Learning to Walk in the Dark (Lenten Reflection)

“If a man wishes to be sure of the road he treads on, he must close his eyes and walk in the dark.”

As I finished up my internship at the Unitarian Church in Annapolis, I started working as a per diem chaplain at the University of Maryland Medical Center in Baltimore.

I’d work Tuesdays (including the big big Tuesday: 9/11) from the afternoon until night and overnight on the pager. I’d also work a weekend or two a month, depending.

I was still in seminary, still studying. I had one unit of Clinical Pastoral Education behind me. The year before I spent a summer in Salisbury at Peninsula Regional Medical Center, learning the basics of chaplaincy. The Eastern Shore of Maryland was amazing and beautiful and periodically the Duke student and I would take off to the beach, 30 minutes away, to decompress. I didn’t especially know what I was doing, but I was grateful for the work, and I did my best. I had a great boss and she shepherded me through it.

Anyway, that CPE experience in Salisbury enabled me to be hired at the University of Maryland Medical Center as a per diem. I was there a year and a half and I learned. I had no idea that twelve years later, I’d be a full time chaplain, after faltering as a parish minister. I landed where I need to be. Do not fret.

I worked Tuesday nights and Friday nights. I’d sleep over.

And those of us who slept overnight, had to sleep on a futon, in a small little office at the back of the chapel.

Some nights, I’d get called to the Emergency Room at 2 or 3 in the morning.

From 11 p.m. until 6 a.m., the chapel went dark. There was no real way to get the chapel lights on at that time.

Sometimes the light in my office in the back of the dark chapel was on. Sometimes it wasn’t. Because I was rushing to get out the office door, often I’d forget to turn the light on as I left at 2 or 3 in the morning.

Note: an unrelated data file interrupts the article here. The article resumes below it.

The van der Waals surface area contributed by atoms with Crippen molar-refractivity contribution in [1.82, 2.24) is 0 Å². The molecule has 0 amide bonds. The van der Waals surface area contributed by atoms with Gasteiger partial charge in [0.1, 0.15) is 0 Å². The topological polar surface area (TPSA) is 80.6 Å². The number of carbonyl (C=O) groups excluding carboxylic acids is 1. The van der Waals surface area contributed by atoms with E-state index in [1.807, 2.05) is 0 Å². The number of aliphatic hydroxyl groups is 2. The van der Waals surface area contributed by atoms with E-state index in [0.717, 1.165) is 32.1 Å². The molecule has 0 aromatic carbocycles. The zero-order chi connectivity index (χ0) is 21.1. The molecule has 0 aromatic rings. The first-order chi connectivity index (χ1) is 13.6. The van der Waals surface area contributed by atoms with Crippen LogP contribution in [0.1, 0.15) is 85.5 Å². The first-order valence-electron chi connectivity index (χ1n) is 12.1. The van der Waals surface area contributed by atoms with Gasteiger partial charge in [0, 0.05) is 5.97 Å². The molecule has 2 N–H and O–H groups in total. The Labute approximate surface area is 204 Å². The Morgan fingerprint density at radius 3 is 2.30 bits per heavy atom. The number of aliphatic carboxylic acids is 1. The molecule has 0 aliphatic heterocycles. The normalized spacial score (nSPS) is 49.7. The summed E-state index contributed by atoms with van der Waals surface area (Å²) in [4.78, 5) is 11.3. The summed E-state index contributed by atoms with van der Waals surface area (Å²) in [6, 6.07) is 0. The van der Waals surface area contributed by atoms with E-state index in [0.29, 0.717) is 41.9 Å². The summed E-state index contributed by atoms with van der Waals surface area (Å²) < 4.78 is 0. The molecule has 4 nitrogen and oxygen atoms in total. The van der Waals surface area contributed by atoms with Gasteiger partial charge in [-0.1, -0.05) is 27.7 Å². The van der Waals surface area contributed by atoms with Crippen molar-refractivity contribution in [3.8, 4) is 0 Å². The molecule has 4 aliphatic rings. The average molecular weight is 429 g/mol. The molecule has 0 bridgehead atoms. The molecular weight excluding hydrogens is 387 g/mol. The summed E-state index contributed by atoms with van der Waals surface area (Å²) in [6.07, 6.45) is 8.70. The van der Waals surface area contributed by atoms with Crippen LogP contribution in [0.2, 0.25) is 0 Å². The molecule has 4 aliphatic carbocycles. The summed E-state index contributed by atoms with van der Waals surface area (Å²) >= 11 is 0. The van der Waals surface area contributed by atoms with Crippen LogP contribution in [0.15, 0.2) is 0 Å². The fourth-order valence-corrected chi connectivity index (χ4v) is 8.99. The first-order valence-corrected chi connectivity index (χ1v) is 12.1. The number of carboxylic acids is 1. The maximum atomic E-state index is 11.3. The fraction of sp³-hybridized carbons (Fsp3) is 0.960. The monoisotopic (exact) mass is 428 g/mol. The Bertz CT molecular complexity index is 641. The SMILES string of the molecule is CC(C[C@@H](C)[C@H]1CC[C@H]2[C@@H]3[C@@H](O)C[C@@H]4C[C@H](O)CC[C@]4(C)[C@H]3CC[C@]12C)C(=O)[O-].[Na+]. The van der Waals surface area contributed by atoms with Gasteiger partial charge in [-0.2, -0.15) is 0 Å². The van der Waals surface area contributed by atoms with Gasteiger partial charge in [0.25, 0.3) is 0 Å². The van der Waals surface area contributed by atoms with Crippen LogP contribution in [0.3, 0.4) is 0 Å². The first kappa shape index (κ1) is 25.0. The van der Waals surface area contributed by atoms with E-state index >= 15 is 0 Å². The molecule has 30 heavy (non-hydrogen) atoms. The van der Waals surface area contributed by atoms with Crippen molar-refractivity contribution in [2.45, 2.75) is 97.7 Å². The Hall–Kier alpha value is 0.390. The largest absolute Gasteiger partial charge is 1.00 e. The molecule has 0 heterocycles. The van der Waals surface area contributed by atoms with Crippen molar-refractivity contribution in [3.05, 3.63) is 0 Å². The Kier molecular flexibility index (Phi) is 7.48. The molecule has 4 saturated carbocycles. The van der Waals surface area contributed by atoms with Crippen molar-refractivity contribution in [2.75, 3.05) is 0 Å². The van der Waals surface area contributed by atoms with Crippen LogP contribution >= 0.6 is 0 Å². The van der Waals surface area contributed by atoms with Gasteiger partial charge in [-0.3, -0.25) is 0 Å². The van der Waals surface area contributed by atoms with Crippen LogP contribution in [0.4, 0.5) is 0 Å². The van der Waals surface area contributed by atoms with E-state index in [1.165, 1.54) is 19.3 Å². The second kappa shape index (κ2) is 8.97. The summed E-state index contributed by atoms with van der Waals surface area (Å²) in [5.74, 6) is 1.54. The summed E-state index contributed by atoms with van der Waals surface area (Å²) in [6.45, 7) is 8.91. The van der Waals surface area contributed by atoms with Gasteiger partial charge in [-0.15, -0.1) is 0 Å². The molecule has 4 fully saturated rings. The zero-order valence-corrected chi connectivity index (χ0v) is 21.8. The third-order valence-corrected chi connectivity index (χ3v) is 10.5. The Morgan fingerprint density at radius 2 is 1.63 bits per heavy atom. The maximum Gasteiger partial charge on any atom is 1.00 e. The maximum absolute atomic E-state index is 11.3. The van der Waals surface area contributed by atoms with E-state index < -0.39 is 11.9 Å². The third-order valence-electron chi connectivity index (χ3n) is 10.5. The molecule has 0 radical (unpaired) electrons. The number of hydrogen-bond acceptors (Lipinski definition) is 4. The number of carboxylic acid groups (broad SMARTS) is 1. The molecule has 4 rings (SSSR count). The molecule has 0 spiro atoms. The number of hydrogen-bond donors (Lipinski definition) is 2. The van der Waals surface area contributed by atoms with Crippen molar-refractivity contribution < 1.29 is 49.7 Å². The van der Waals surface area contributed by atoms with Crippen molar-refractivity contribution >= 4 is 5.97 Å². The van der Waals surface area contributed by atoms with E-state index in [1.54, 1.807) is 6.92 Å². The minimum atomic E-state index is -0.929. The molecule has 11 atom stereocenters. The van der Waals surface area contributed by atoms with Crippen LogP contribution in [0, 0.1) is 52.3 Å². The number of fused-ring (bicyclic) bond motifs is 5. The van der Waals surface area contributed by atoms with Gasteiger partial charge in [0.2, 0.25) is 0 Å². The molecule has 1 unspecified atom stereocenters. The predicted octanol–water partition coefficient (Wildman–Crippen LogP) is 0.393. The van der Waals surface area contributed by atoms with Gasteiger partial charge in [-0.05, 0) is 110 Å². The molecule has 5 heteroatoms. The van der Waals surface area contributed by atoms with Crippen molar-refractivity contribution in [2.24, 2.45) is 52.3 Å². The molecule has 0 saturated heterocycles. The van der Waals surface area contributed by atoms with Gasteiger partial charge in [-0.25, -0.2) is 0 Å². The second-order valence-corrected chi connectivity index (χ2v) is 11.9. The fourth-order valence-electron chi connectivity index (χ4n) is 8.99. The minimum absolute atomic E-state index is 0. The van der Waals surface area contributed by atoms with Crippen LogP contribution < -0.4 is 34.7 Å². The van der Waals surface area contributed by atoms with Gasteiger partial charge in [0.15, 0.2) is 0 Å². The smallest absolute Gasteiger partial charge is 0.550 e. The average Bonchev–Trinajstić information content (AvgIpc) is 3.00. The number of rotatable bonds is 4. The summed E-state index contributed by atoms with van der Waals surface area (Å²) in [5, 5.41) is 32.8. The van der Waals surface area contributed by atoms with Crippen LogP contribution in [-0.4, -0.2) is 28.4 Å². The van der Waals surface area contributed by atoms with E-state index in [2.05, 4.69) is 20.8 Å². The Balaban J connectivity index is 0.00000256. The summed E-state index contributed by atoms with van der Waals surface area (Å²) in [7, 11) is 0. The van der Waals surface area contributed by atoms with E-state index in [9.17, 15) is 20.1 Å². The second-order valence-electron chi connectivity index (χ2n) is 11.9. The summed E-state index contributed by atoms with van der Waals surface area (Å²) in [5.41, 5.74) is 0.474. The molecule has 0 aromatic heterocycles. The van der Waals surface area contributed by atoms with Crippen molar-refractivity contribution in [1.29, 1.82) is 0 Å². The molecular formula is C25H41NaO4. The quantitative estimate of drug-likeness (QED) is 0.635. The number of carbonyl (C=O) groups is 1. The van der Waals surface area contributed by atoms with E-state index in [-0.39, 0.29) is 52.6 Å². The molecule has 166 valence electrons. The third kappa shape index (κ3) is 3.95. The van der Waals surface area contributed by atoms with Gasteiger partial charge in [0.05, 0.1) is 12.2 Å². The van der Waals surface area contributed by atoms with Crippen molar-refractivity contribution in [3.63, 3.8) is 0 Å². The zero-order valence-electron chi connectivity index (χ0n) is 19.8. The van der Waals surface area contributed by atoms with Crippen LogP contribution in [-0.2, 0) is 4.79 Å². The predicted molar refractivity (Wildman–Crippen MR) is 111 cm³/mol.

So the chapel was dark, and the little office with the futon, was dark too.

So I would be tired, a little disoriented, and in the dark, after I had concluded my chaplain duties in the Emergency Department.

So I’d enter the chapel, slowly making my way towards the place where I would rest. One foot in front of the other, reaching out for a pew for support occasionally. It felt like a long time that I was walking in the dark, not fully knowing where I was going or even if there would be things that would trip me up along the way.

When I finally opened the door in that office with the futon, there was one thing that guided my way, that helped me find my way, even though I was surrounded by the dark, and uncertain, and afraid.

You see, above the futon there was a little shelf, a little headrest. And on that shelf there was reading material for the chaplains, a bible, a novel, a book of meditations. And next to those books was a little plastic, glow in the dark praying hands, the kind you buy in the dollar store. The praying hands lit up the room, just enough to know where the futon was in that office.

That light from those praying hands guided me “home,” guided me towards rest, towards a good night’s sleep. Those praying hands helped me find comfort, after a long night of toil and strain.

Those praying hands offered the light that guided me on my way.

Maybe you are walking in the dark right now.

Maybe you can’t imagine any kind of light.

Sometimes, when I went back to the chapel, the events at the Emergency Room were of such depth and power that I’d just sit in the dark. In an empty pew, all by myself. Maybe the tears would stream down my face. Maybe I’d sit in silent prayer. The dark was where I needed to be in that moment. God had not abandoned me, as I sat in the dark, though I felt very alone. Hope had not abandoned me, though it was often hard to find. I needed the dark in that moment, and I did not need to rush towards the light in my office. The light might be too blinding. It might be too much.

Right now, maybe you are seeing a bit of light, such as the light that came from those plastic, glow in the dark praying hands. Maybe there are glimpses of light for you and you are filled with an emerging sense of hopefulness.

Maybe the light is growing stronger for you every day.

Every one of us in the midst of such a time as this moves at her own pace, at his own pace. Be compassionate. Be gentle. With yourselves, first and foremost.

What I know is that you too have a light that will guide you on your way, towards peace and comfort and rest and the promise and hope of a new day. As Paul wrote, three things accompany us: faith and hope and love and the strongest, the most enduring, the most life giving of those is love.

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Roger Butts

Roger Butts

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Author, Seeds of Devotion. Unitarian Universalist. Ordained 20 years.